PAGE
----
Now, when a note begins in the normal way, pitch of the nearest harmonic reaches back from the instrument vibrations and shakes the lips at that frequency. As one correspondent mentioned, it happens at the speed of sound so you don't hear the coupling. The less responsive the lips are to this coupling the more likely, poor tone or splits are likely to occur. The more readily and easily the lips resonate with the intended harmonic the greater likelihood of a better sound quality. It might explain the idea of 'more air' where that impression also allows the lips more freedom to find the resonance with the instrument. It does explain why the buzz tends to stop when the lips are uncoupled from the mouthpiece. (Less likely while making a tight nasal sound). This is more likely to happen the further down you go. Less likely in the high register and as Denis Wick used to demonstrate (probably still does) play a top Bb, lift the mouthpiece of the bottom lip, keep buzzing and slur up an octave to super Bb then replace the bottom lip. Pure super Bb- no problem.

Where does that leave us? I'm inclined to say, somewhere in the middle. The Richard Smith demonstration can never be truly representative and proves nothing with regard to tone quality only the raw physical fact that sound does not require air to propagate its vibration through the trombone. So are PMAT'ers anywhere near the truth at all? Does it matter? My view for what it's worth is that if it works and is helpful then use it. Where I run for cover is when there is quasi science touted around and people are misled into trying to do something that isn't really true and haven't got a clue how to do it. Playing a trombone or any musical instrument well is hugely complex and can't be reduced to some simplistic soundbites. The brain is really wonderful and can automatically take care of most of it most of the time if we know how to do that.

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« Reply #57 on: Feb 27, 2017, 10:46AM »

I had som fun with this stuff! Check it out!


https://www.youtube.com/watch?v=Fj15Bh6_58E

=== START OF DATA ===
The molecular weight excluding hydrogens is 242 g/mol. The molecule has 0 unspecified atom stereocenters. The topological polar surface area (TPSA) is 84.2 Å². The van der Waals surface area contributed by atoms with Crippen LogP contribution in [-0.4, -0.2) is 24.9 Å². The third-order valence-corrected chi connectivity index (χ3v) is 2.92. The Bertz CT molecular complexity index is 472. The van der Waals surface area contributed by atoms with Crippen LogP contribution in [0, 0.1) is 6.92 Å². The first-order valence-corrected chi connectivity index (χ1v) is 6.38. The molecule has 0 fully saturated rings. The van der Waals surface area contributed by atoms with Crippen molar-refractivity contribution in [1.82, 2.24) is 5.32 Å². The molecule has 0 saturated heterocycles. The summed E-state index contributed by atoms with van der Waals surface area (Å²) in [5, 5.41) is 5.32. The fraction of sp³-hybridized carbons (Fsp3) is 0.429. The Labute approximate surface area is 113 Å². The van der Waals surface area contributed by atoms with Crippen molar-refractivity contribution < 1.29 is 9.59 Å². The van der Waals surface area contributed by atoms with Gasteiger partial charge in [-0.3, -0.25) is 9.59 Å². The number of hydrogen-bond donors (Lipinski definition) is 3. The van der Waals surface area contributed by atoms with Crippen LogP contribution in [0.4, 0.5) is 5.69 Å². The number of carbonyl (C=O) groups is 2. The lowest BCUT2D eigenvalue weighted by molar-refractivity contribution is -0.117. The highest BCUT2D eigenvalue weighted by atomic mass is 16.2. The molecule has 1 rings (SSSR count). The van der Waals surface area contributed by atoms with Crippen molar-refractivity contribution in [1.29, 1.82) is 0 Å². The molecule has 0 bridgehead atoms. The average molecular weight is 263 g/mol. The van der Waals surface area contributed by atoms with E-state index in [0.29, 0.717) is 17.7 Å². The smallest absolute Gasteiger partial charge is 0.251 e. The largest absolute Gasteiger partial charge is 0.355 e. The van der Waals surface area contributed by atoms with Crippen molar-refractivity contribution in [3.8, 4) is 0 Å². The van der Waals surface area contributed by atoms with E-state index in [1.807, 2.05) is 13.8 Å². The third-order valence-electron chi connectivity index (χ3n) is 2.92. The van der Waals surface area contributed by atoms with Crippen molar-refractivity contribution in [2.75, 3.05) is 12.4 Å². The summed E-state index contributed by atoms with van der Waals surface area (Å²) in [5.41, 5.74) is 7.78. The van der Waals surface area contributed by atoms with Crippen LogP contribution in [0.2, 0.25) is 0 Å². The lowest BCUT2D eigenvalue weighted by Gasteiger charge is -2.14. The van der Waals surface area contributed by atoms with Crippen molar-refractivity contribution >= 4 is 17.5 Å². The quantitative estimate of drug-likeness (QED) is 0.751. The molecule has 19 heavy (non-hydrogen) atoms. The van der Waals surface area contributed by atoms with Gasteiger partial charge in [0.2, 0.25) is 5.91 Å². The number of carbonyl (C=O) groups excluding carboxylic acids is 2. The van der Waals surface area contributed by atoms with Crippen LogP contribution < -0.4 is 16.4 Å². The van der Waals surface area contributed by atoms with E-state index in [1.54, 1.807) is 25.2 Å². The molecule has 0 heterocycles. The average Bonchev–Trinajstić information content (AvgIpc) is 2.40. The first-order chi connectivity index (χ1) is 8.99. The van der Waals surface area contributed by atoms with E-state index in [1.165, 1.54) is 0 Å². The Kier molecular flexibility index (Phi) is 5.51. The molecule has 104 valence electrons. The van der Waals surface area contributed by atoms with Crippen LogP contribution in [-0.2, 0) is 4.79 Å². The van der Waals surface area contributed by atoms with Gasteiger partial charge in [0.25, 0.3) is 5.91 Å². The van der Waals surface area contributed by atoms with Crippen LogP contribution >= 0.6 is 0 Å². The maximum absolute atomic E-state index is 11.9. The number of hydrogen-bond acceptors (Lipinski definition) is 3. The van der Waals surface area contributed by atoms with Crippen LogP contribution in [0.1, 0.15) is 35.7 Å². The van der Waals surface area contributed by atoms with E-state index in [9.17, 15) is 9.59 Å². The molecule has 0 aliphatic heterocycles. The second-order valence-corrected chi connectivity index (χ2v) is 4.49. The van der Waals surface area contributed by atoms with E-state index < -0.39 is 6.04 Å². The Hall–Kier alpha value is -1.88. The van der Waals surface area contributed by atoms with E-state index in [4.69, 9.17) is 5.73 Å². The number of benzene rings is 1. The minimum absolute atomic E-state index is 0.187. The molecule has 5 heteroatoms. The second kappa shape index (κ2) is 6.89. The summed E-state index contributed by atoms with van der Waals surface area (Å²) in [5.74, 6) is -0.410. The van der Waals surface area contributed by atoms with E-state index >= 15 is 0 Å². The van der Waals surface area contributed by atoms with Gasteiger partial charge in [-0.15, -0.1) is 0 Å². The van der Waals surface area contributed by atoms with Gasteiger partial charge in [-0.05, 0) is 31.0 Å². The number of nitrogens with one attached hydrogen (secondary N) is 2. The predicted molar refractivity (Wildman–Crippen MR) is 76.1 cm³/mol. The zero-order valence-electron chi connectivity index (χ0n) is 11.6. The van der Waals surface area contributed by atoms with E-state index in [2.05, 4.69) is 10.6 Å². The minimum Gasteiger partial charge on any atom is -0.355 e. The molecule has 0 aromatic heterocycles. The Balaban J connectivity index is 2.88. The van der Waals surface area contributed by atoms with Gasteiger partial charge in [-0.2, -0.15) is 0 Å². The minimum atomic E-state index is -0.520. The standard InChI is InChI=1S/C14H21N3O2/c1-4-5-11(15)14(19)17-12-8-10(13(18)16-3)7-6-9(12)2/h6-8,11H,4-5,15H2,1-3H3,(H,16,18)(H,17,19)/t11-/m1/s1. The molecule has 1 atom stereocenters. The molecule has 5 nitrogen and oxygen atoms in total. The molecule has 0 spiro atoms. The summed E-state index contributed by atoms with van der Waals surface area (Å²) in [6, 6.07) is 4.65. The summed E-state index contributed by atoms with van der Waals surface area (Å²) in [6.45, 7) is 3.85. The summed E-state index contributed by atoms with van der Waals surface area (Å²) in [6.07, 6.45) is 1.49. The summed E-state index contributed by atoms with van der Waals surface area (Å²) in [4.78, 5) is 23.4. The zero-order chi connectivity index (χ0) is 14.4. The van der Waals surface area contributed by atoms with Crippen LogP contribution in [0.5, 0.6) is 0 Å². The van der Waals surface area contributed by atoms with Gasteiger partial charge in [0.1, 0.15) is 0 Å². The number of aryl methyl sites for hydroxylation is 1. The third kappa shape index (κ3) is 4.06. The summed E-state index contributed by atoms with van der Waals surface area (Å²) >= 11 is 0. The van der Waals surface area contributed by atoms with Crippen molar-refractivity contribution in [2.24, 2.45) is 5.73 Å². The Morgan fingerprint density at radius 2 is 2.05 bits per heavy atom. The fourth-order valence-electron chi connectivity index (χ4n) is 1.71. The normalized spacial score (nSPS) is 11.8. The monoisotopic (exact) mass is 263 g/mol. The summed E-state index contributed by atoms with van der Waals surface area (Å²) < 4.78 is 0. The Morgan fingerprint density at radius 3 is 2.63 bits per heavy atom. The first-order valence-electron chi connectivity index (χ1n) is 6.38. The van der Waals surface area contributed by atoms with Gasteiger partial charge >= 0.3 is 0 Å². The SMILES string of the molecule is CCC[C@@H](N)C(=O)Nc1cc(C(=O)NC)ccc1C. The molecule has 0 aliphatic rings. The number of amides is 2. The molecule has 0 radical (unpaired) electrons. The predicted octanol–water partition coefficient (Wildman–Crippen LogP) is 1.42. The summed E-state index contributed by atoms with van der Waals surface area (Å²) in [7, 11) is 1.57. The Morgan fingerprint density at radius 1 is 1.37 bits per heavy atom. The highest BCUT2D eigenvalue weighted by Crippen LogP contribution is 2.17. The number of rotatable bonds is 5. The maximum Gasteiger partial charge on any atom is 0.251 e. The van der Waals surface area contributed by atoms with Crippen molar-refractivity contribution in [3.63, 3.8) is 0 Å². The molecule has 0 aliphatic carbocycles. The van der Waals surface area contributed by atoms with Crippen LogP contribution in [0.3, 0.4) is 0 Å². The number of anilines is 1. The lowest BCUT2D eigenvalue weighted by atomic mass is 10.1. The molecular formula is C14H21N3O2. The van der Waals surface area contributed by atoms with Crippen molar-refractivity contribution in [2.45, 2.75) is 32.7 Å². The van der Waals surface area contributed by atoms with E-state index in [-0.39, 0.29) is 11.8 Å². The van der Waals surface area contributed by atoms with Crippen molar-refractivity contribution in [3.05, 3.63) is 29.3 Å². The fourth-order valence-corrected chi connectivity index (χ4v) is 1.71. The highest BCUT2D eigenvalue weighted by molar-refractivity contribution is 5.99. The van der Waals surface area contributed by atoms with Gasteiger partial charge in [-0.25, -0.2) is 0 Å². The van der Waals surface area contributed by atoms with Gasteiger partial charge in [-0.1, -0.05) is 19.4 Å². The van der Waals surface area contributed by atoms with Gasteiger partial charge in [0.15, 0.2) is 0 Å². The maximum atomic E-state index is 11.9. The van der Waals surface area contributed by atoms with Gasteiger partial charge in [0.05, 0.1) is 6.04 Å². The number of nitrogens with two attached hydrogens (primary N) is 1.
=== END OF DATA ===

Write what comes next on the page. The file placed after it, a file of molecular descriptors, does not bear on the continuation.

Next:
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« Reply #58 on: Feb 27, 2017, 11:31AM »

I had som fun with this stuff! Check it out!


https://www.youtube.com/watch?v=Fj15Bh6_58E

That WAS fun  Good!
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« Reply #59 on: Feb 27, 2017, 10:39PM »

He is not saying that air does not go through the horn when it is being played. He is saying that it is not "because" of the air going through the horn that the sound goes through the horn. He demonstrates beyond doubt that it is not necessary for air to travel through the horn to make sound.

FWIW..
M

For what it's worth, indeed.

I ask again, Matthew...so what???

The air most certainly has to go through the aperture, right? And as any  serious brass player knows, a fairly good air seal is necessary at the intersection of rim and lips to produce a good sound and good playing characteristics. Drill a hole somewhere in the shank of the mouthpiece and what happens? I'll tell you what happens because I at one time had a m'pce w/a mic hole drilled into it. Take the mic out of the hole and what do you get?

Bupkis is what you get.

So where's the beef?

Where's the meat?

Where is the profit in all of this palaver?

The musical profit.

Really!!!

Just another diversion, seems like to me.

I once had a teacher (Not of music but of ...other things...) who used to say to us, "You either do it or you don't."

If you don't, you fill your life with all sorts of other relatively empty pursuits.

But if you do "do it?"

Then there is nothing else to say.

S.
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« Reply #60 on: Feb 27, 2017, 11:48PM »

Yes I think Sam have a good point here. I can't see how this demonstration could help us progress in our daily playing? In the meanwhile I keep blowing out, not in....and let the air go through the horn. :)

Leif
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« Reply #61 on: Feb 28, 2017, 12:04AM »




Where is the profit in all of this palaver?

The musical profit.

Just another diversion, seems like to me.

If you don't, you fill your life with all sorts of other relatively empty pursuits.